This MA programme in Media and International Conflict is designed to enable students to develop understanding of the ways in which media interact with war, international conflict and security. It analyzes the complex roles played by the media in the enactment and representation of international conflict and addresses the relationships among media, governments, the military, and NGOs in framing perceptions of international conflict.
It provides an interdisciplinary approach that considers both cultural and political dimensions of media responses to international conflicts, focusing on issues such as : public diplomacy as soft power, human rights and representation, distinctions between information and propaganda, the ethics of depicting human suffering, the role of new and social media in perceptions of conflict, the visual economy of the production, circulation and reception of imagery of conflict, and the effects of news reporting on government policy and NGO activity. Modules in this programme are taught by resident UCD faculty and by external speakers, both academics and practitioners, who will broaden intellectual discussion and speak to examples of media work. The programme will interest those seeking a career in international communications, media, NGOs, public sector or professionals seeking more critical understanding of the international dimensions of their industry, and those wishing to prepare for advanced research in this area.
“Studying in the Clinton Institute was a wonderful experience. The classes are small, which means you really get to know everybody, and there is a very comfortable atmosphere. A wide range of topics ensured that everybody got a chance to study and discuss areas that they are passionate about. Lively debates were the norm!. This MA was a fascinating journey through history, current affairs, politics and media. It offered a great opportunity to build strong research, writing and presenting skills, with the help of diligent and engaging staff of the Institute. I would do it all over again if I could!” – Karen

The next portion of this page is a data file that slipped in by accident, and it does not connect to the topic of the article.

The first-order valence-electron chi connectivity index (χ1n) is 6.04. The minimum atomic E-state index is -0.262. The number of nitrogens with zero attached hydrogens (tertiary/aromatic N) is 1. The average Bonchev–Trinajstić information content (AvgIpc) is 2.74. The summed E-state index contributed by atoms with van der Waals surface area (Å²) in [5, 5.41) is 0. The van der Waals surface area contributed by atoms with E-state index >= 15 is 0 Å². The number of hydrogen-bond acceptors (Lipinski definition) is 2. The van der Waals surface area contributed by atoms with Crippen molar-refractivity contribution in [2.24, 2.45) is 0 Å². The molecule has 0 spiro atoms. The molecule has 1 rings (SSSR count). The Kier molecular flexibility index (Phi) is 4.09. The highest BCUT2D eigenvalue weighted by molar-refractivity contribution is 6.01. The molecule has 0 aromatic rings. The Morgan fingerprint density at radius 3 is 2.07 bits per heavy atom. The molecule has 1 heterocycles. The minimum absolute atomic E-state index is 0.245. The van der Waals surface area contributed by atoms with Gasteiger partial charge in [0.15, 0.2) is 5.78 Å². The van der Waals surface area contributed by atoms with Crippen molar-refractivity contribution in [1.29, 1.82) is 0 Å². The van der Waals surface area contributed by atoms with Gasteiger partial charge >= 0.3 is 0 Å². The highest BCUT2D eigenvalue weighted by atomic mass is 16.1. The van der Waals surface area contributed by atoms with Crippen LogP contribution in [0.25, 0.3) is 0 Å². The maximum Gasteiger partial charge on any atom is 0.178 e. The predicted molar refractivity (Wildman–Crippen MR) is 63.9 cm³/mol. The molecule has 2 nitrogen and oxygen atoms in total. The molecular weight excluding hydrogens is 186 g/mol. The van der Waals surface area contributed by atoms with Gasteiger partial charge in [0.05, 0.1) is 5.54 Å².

This is a 90 credit programme, of which 60 credits come from taught modules and 30 from a dissertation. 50 credits are from core modules and the remaining 10 from a list of options available through other Schools. Type of modules you could expect to take but is subject to change each year:
Media and International Conflict Public Diplomacy New Media and New Conflict Challenges Facing US Foreign Policy
Applicants for the MA should hold one of the following qualifications: • A first class or second class, grade 1 degree • A US or Canadian degree with a GPA of 3.0 • If an applicant doesn’t meet the normal entry requirement of a Level 8 degree, in exceptional circumstances they would normally • • present another qualification or award along with extensive work experience in order to be considered.